Dobbs’s careful narrative supposes no prior knowledge of those long-ago events, making it a welcome introduction to that...

ONE MINUTE TO MIDNIGHT

KENNEDY, KRUSHCHEV, AND CASTRO ON THE BRINK OF NUCLEAR WAR

A nuanced account of the events of October 1962, when the Cold War almost ran hot.

Countless historians have noted that the United States and the Soviet Union stood on the brink of nuclear catastrophe, but Washington Post reporter Dobbs (Saboteurs: The Nazi Raid on America, 2004, etc.) gives a vivid account of just how close to the brink the world truly came. The story begins at the Bay of Pigs, with John F. Kennedy’s disastrous effort to land CIA-trained Cuban exiles in Cuba and bring down Fidel Castro’s government. Castro’s victory there, Kennedy was convinced, gave Nikita Khrushchev cause to devalue the American president: “Probably thinks I’m stupid. Maybe most important, he thinks that I had no guts.” JFK had no love for his Soviet counterpart, to be sure, and less so when Khrushchev, citing treaty obligations, installed missiles on Cuba easily capable of delivering nuclear warheads anywhere in America. JFK was prepared to go to war to keep the missiles from going online. Khrushchev may not really have been, though, as Dobbs sagely observes: “Once set in motion, the machinery of war quickly acquired its own logic and momentum,” adding that the unwritten protocol that neither side could appear hesitant made it difficult to back away from a martial stance once it was assumed. There were other difficulties, the author observes, including the slow speed of communications in those days, often still through letters delivered by hand. So it was when Khrushchev, having almost unleashed an attack on the U.S. base at Guantánamo Bay, finally stepped back, writing to JFK that he had ordered the offensive missiles to be crated and sent back home. That decision, Dobbs notes, gave the Soviet Union an edge in public relations, “yet another triumph for Moscow’s peace-loving foreign policy over warmongering imperialists.” Hard-line Soviets saw it as surrender, though, which contributed to Khrushchev’s later fall.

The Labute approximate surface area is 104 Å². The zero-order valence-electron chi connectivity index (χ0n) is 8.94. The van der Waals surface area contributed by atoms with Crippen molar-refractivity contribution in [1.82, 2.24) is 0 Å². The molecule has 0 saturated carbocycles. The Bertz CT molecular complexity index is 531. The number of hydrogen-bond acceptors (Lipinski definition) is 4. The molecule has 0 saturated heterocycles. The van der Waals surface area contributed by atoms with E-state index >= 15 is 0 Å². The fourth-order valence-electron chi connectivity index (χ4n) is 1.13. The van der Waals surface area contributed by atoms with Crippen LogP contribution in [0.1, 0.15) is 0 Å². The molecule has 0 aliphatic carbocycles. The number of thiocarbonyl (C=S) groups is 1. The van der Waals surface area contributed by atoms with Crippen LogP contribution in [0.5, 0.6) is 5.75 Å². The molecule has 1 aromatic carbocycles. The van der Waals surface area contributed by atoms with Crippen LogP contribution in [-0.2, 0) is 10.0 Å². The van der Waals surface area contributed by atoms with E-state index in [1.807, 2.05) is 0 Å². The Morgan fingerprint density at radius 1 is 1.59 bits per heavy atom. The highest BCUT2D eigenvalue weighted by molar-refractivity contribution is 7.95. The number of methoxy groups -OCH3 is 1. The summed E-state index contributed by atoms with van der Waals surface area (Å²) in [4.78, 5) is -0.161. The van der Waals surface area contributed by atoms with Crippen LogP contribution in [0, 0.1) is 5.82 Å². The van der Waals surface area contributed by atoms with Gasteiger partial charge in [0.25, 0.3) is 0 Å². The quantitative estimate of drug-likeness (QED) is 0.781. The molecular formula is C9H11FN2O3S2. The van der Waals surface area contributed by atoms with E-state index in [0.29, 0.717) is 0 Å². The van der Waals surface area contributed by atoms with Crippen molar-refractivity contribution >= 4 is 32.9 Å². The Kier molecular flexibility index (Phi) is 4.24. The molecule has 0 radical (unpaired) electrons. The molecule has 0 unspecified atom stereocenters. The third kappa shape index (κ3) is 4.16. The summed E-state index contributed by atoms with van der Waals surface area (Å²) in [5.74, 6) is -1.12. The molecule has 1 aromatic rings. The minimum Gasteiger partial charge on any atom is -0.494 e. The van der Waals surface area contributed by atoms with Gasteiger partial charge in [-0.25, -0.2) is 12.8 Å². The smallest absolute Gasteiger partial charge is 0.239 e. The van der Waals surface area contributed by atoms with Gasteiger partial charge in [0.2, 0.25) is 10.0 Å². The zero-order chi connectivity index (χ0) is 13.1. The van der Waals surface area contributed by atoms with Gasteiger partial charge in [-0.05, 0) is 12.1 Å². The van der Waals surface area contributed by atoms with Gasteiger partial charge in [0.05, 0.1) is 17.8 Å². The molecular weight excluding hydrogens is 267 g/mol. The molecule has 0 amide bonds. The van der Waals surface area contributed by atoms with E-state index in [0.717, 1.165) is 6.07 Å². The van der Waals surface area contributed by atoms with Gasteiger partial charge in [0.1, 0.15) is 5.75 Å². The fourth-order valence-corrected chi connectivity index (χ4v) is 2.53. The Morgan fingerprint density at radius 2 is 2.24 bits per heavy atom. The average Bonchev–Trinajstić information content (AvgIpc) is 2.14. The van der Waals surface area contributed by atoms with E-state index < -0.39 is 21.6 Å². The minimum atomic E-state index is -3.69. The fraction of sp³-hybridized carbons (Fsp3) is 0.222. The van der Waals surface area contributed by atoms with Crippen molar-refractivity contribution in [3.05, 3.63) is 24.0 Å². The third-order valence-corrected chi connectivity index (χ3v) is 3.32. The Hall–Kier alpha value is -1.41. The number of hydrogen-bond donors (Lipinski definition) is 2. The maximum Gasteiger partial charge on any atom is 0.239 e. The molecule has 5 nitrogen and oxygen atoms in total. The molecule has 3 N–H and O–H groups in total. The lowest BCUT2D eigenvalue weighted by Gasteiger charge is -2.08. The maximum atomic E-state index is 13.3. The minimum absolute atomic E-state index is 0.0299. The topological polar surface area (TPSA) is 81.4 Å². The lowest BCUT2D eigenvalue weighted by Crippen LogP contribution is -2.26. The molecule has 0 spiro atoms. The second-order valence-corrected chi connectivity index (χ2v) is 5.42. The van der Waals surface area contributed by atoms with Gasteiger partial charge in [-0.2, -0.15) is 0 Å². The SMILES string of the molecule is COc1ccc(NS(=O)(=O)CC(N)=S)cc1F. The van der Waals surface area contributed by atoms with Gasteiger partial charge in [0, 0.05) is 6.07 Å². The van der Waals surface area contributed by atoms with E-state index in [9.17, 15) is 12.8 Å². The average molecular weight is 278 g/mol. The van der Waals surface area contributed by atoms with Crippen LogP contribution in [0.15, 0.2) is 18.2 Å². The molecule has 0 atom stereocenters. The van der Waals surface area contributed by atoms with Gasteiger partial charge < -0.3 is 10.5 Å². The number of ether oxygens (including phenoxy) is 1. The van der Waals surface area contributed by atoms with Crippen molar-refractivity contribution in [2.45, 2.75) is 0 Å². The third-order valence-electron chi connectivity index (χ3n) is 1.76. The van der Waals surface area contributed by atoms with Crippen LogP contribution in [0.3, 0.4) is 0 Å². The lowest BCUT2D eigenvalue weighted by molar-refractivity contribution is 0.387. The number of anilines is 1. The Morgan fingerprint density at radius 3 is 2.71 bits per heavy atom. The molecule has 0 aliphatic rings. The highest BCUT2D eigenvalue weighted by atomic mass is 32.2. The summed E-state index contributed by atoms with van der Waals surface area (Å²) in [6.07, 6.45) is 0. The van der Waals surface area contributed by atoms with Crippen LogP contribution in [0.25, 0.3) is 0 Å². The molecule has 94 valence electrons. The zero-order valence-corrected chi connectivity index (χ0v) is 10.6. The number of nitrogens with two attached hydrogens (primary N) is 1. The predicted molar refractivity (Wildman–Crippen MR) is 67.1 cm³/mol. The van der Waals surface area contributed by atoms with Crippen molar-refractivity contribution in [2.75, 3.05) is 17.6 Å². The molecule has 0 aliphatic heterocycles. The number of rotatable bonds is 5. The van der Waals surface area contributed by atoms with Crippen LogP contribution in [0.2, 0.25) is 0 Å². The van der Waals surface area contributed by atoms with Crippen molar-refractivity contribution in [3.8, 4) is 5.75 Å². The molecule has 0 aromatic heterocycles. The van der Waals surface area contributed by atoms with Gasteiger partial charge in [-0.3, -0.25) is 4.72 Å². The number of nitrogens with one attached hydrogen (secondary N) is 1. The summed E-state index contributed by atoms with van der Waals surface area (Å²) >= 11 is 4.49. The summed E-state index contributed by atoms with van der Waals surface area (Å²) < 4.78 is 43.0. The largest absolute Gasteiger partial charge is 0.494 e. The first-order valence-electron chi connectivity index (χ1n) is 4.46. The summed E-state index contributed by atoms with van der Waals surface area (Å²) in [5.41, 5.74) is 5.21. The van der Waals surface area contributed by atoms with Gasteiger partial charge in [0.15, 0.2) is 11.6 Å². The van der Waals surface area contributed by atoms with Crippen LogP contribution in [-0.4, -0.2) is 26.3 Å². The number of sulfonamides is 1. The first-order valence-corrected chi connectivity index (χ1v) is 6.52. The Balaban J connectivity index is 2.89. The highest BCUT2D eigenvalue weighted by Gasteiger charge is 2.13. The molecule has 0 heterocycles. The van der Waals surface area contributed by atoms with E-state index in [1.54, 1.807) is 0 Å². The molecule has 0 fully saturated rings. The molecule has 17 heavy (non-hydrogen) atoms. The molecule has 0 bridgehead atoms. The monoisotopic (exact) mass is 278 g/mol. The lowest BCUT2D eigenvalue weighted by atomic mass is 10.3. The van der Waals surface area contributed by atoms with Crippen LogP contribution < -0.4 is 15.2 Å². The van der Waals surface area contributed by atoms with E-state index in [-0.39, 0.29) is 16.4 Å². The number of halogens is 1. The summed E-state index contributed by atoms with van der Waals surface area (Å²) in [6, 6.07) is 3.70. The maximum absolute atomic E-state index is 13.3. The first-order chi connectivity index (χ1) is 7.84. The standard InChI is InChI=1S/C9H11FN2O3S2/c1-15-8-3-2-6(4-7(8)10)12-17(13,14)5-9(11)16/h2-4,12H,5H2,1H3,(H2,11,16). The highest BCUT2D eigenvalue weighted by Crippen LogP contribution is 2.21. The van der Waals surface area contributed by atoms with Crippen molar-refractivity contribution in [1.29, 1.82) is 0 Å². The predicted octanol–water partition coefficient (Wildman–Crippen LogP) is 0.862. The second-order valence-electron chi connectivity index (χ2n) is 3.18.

Dobbs’s careful narrative supposes no prior knowledge of those long-ago events, making it a welcome introduction to that perilous time.

Pub Date: June 5, 2008

ISBN: 978-1-4000-4358-3

Page Count: 448

Publisher: Knopf

Review Posted Online: May 20, 2010

Kirkus Reviews Issue: May 1, 2008

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The author's youthfulness helps to assure the inevitable comparison with the Anne Frank diary although over and above the...

NIGHT

Elie Wiesel spent his early years in a small Transylvanian town as one of four children. 

He was the only one of the family to survive what Francois Maurois, in his introduction, calls the "human holocaust" of the persecution of the Jews, which began with the restrictions, the singularization of the yellow star, the enclosure within the ghetto, and went on to the mass deportations to the ovens of Auschwitz and Buchenwald. There are unforgettable and horrifying scenes here in this spare and sombre memoir of this experience of the hanging of a child, of his first farewell with his father who leaves him an inheritance of a knife and a spoon, and of his last goodbye at Buchenwald his father's corpse is already cold let alone the long months of survival under unconscionable conditions.